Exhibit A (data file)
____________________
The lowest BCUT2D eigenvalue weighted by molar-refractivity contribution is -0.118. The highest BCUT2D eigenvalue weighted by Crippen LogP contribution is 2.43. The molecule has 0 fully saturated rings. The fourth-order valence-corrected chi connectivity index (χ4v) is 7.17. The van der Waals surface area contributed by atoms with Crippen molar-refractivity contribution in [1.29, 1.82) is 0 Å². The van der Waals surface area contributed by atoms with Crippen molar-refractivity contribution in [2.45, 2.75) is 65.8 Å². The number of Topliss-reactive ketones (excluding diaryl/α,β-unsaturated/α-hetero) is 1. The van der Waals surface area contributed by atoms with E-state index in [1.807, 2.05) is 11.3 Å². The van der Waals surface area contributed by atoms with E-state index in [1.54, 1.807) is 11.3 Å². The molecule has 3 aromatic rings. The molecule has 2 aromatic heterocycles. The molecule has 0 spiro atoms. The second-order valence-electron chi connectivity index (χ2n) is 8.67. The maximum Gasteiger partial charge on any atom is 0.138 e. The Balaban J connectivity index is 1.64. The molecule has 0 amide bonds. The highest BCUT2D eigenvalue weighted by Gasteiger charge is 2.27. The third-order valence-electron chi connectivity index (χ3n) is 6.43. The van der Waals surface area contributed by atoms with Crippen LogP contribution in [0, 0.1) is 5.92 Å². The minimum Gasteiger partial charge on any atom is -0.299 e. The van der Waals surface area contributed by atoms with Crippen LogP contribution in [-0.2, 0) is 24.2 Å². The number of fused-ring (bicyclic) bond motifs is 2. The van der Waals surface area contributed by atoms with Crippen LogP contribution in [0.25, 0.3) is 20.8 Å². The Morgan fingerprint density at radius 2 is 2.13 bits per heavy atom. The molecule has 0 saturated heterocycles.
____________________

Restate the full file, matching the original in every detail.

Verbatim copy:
The lowest BCUT2D eigenvalue weighted by molar-refractivity contribution is -0.118. The highest BCUT2D eigenvalue weighted by Crippen LogP contribution is 2.43. The molecule has 0 fully saturated rings. The fourth-order valence-corrected chi connectivity index (χ4v) is 7.17. The van der Waals surface area contributed by atoms with Crippen molar-refractivity contribution in [1.29, 1.82) is 0 Å². The van der Waals surface area contributed by atoms with Crippen molar-refractivity contribution in [2.45, 2.75) is 65.8 Å². The number of Topliss-reactive ketones (excluding diaryl/α,β-unsaturated/α-hetero) is 1. The van der Waals surface area contributed by atoms with E-state index in [1.807, 2.05) is 11.3 Å². The van der Waals surface area contributed by atoms with E-state index in [1.54, 1.807) is 11.3 Å². The molecule has 3 aromatic rings. The molecule has 2 aromatic heterocycles. The molecule has 0 spiro atoms. The second-order valence-electron chi connectivity index (χ2n) is 8.67. The maximum Gasteiger partial charge on any atom is 0.138 e. The Balaban J connectivity index is 1.64. The molecule has 0 amide bonds. The highest BCUT2D eigenvalue weighted by Gasteiger charge is 2.27. The third-order valence-electron chi connectivity index (χ3n) is 6.43. The van der Waals surface area contributed by atoms with Crippen LogP contribution in [0, 0.1) is 5.92 Å². The minimum Gasteiger partial charge on any atom is -0.299 e. The van der Waals surface area contributed by atoms with Crippen LogP contribution in [-0.2, 0) is 24.2 Å². The number of fused-ring (bicyclic) bond motifs is 2. The van der Waals surface area contributed by atoms with Crippen LogP contribution in [0.25, 0.3) is 20.8 Å². The Morgan fingerprint density at radius 2 is 2.13 bits per heavy atom. The molecule has 0 saturated heterocycles.